13. So far as a State or a Government is concerned, the law on this point as I understand is that the test of residence and business is inappropriate. The residence test or the business test is inapplicable to a State or a Government. The test in the case where a State or a Government is a defendant is the test of the cause of action. That law has not been changed or modified by the Displaced Persons (Institution of Suits) Act, 1948. This was a special legislation to give special relief relating to institution of suits by displaced persons generally and that for a very limited time of about four years as provided in Section 2 of the Act. Settled laws relating to jurisdiction of courts should not be lightly interfered with unless a statute expressly or by the most necessary implication says so. It is all the more so where a statute is intended only to give special relief to a special class or classes of persons and that even for a limited period of time. Applying the cause of action test, however, in this case the suit certainly could have been filed on the facts of this appeal at Siliguri where the delivery of the goods was supposed to have been made by the Railway. The breach obviously is non-delivery and that took place at Siliguri. Siliguri Court would have, therefore, complete jurisdiction to entertain a suit against the Government on these allegations of facts.

14. The extraordinary and special rights of a displaced person as plaintilf to institute a suit where he resides is as I have said are not unqualified rights but are conditional and qualified by the four conjunctive conditions stated in Section 4 of the Displaced Persons (Institution of Suits) Act, 1948. The very first condition in Clause (i) of that section is not in my opinion satisfied in this case. Therefore, I must hold that this court had no jurisdiction to entertain the suit and the suit was rightly dismissed on the ground of jurisdiction.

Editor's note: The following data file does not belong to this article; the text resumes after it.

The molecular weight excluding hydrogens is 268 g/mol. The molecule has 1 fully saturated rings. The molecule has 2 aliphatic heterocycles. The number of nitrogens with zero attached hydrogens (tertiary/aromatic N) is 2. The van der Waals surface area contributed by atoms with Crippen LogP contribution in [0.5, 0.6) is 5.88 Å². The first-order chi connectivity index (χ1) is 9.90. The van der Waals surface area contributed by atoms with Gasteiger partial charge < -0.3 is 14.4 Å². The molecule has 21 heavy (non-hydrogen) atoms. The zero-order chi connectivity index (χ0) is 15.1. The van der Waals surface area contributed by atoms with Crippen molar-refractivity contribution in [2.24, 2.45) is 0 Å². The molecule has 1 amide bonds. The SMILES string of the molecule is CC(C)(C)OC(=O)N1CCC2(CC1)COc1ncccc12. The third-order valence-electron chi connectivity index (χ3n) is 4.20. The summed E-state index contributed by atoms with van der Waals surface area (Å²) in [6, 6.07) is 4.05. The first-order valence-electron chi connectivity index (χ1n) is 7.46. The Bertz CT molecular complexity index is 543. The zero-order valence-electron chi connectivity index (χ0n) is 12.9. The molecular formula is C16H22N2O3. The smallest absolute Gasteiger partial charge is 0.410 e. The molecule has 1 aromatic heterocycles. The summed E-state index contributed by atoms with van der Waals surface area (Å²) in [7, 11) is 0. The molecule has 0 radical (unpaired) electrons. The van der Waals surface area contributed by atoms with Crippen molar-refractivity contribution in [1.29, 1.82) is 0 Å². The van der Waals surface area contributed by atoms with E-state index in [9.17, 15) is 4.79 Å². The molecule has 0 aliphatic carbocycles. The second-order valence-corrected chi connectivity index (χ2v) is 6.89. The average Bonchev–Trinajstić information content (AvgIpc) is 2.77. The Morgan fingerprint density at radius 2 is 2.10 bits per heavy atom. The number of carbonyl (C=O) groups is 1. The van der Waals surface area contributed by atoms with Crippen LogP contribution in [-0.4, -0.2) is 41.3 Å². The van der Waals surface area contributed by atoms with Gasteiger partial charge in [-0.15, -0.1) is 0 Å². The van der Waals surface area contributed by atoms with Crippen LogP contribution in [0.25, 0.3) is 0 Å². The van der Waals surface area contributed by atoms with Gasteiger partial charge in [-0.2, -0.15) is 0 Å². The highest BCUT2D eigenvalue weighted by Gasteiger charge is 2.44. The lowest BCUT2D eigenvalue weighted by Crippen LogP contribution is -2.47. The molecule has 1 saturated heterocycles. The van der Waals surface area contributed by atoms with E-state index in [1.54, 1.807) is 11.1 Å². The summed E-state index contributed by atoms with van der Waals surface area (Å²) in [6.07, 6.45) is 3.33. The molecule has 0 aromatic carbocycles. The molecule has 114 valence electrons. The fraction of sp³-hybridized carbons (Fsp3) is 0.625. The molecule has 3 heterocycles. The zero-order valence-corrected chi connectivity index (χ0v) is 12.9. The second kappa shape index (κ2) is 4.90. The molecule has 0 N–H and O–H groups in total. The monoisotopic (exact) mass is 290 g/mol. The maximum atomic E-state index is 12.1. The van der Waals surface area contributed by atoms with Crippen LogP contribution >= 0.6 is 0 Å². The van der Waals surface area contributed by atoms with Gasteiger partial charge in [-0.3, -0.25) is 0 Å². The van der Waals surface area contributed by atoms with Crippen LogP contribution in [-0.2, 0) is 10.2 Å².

15. It was contended on behalf of the Government that the Displaced Persons (Institution of Suits) Act, 1948 does not expressly or by necessary implication bind a State or a Government. Mr. G.P. Kar, learned counsel for the State relied on the Privy Council decision in Province of Bombay v. Municipal Corporation of the City of Bombay, 73 Ind Anp 271: (AIR 1947 PC 34) and a Division Bench decision of this Court in Corporation of Calcutta v. Sub-postmaster, Dharamtola Post Office, : AIR1950Cal417 for the purpose of his argument. It is unnecessary in my view to decide that point in this appeal having regard to the view that I have already taken of the construction of the actual language used in Section 4 of the Displaced Persons (Institution of Suits) Act. 1948 and having regard to the view that. I have taken that on such construction it does not apply to a State or a Government as a defendant. I, therefore, think it not necessary in this appeal to decide the point whether a State or a Government in the present context of India under the new Constitution can be bound by its own statute unless the statute expressly or by necessary implication says so.

16. The next point is the point of notice under Section 77 of the Indian Railways Act. The material portion of that section is as follows:

'A person shall not be entitled.....to compensation for the loss, destruction .....of goods delivered to be so carried, unless his claim to the... compensation has been preferred in writing by him or on his behalf to the railway administration within six months from the date of the delivery of the goods for carriage by railway.'